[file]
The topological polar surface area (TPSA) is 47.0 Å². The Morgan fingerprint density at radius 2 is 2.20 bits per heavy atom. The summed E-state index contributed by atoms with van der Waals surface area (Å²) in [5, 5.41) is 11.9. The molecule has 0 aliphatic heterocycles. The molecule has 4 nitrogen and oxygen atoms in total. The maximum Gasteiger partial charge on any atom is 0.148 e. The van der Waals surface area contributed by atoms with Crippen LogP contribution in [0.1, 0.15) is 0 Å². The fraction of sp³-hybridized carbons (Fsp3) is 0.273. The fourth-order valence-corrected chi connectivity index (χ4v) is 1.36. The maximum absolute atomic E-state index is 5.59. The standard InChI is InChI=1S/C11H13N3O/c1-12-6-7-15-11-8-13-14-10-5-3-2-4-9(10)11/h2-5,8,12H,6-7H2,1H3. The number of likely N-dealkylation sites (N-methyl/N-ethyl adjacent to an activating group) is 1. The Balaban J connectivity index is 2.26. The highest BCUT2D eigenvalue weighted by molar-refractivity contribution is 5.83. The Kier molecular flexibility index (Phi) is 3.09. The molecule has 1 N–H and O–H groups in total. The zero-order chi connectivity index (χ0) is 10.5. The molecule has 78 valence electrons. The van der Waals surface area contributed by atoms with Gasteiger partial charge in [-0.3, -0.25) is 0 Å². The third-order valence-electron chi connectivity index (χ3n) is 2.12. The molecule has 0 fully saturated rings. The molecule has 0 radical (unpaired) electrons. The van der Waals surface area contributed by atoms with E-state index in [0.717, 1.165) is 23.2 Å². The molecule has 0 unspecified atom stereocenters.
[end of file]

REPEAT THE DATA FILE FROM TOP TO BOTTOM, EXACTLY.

The topological polar surface area (TPSA) is 47.0 Å². The Morgan fingerprint density at radius 2 is 2.20 bits per heavy atom. The summed E-state index contributed by atoms with van der Waals surface area (Å²) in [5, 5.41) is 11.9. The molecule has 0 aliphatic heterocycles. The molecule has 4 nitrogen and oxygen atoms in total. The maximum Gasteiger partial charge on any atom is 0.148 e. The van der Waals surface area contributed by atoms with Crippen LogP contribution in [0.1, 0.15) is 0 Å². The fraction of sp³-hybridized carbons (Fsp3) is 0.273. The fourth-order valence-corrected chi connectivity index (χ4v) is 1.36. The maximum absolute atomic E-state index is 5.59. The standard InChI is InChI=1S/C11H13N3O/c1-12-6-7-15-11-8-13-14-10-5-3-2-4-9(10)11/h2-5,8,12H,6-7H2,1H3. The number of likely N-dealkylation sites (N-methyl/N-ethyl adjacent to an activating group) is 1. The Balaban J connectivity index is 2.26. The highest BCUT2D eigenvalue weighted by molar-refractivity contribution is 5.83. The Kier molecular flexibility index (Phi) is 3.09. The molecule has 1 N–H and O–H groups in total. The zero-order chi connectivity index (χ0) is 10.5. The molecule has 78 valence electrons. The van der Waals surface area contributed by atoms with Gasteiger partial charge in [-0.3, -0.25) is 0 Å². The third-order valence-electron chi connectivity index (χ3n) is 2.12. The molecule has 0 fully saturated rings. The molecule has 0 radical (unpaired) electrons. The van der Waals surface area contributed by atoms with E-state index in [0.717, 1.165) is 23.2 Å². The molecule has 0 unspecified atom stereocenters.